George Henry Giddings, pioneer mail-line operator and stage driver, was born on July 4, 1823, in Susquehanna County, Pennsylvania, the son of James and Lucy (Demming) Giddings. In 1846 he traveled with his brother J. J. to Texas, where they joined an older brother, Jabez Demming Giddings, who was practicing law in Brenham. Soon after his arrival, George became a member of Capt. Thomas Smith's twenty-eight-man volunteer party to combat marauding Indians in the area. He was named surgeon of the unit, although he had no medical training and, in fact, had been studying law with his brother and serving as deputy district and county clerk of Washington County. Later in 1846 the volunteer group was enlarged to 100 men and mustered into United States military service as a part of the battalion of Texas Volunteers. Giddings was hired in the fall of 1847 by the San Antonio firm of C. J. Cook and Company as a clerk. Two years later he purchased that store and one operated by Cook in Franklin (El Paso). He operated both establishments until 1861.
During this time he took over operation of the San Antonio-Santa Fe Mail Line, which he assumed from its original owner, David Wasson. Congressional action confirmed the transfer of the route from Wasson to Giddings in August 1854, but it is generally thought that Giddings began operating the route as early as July of that year. The service operated the dangerous San Antonio-to-El Paso leg of the 1,100-mile route with one six-mule team, thirty-six additional mules, and a guard of seven men. From El Paso the number of guards was dropped to three, as the line covered the safer route on to Santa Fe. In 1855 Giddings lost 270 mules and sixty horses as a result of Indian raids. A small increase in government payments authorized in March was not sufficient to make the line a profitable enterprise. Though he constantly had to be replacing stations, livestock, and supplies, Giddings kept the line operating into 1857.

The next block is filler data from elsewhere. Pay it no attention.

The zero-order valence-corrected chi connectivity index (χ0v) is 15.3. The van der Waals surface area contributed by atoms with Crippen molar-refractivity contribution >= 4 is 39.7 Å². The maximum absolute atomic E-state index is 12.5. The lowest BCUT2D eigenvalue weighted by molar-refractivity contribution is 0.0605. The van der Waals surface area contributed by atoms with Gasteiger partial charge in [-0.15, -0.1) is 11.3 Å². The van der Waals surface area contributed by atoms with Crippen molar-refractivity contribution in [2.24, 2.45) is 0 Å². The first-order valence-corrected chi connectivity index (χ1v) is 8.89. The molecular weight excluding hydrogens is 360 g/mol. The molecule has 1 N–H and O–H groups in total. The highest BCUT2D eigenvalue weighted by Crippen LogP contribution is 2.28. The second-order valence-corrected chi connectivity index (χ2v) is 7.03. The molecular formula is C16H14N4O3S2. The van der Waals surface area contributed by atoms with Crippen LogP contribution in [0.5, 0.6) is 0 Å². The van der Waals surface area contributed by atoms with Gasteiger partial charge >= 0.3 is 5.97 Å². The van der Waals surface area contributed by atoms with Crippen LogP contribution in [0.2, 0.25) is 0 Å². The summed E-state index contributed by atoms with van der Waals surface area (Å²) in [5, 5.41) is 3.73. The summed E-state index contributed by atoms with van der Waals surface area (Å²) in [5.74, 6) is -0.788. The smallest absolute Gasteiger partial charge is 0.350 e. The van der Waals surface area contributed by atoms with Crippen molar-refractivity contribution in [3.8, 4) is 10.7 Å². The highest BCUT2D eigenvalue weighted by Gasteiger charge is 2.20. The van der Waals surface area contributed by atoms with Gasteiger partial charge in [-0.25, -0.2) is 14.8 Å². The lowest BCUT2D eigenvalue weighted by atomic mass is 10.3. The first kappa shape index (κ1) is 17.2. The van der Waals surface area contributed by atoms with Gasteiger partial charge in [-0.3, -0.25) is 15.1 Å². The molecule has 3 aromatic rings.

The San Antonio-San Diego Mail Line contract was secured by James E. Birch on June 22, 1857. Birch named George Giddings and M. B. Bramhall his agents on the "Jackass Mail," with Giddings operating the part of the route from San Antonio to El Paso. Upon Birch's death at sea in late 1857, Giddings continued to operate the mail line with help from Robert E. Doyle and Isaiah Woods. On March 5, 1858, Giddings purchased from Birch's widow the controlling interest in the SA-SD line. However, heavy losses continued to plague the line. The government again pledged to reimburse losses incurred, but the financial burden was much greater than anyone involved could have anticipated. By 1861 Indian raids and competition from the Butterfield Overland Mail Route combined to destroy the business.
With his mail contracts canceled and most stations and supplies lost, Giddings began a trip to Washington to plead for reparations. There he encountered an old friend, James Longstreet, who influenced him to join the Confederate Army, first as a procurer of needed materials and then as head of a volunteer militia along the United States and Mexican border. There Giddings commanded troops that fought the battle of Palmito Ranch, the last battle of the Civil War, a few miles outside Brownsville.
After the war he lived at Brownsville, where he was involved in colonization and mining projects in Mexico. Later he returned to San Antonio to practice law and deal in real estate. Giddings spent his last years in attempts to gain reimbursement from the government for his stage-line losses. When the United States Court of Claims finally heard his case in 1891, they disallowed his claims because he had not personally witnessed his many losses.
Giddings was married twice and fathered eight children. He married his first wife, Emma (Lockwood), on November 27, 1855. She died in an accident in Galveston on February 14, 1868. Six years later he married Julia Thompson of Washington, D.C. Giddings died at the Mexico City home of his daughter, Mary Wheatley, on December 12, 1902, and is buried in a public cemetery in that city.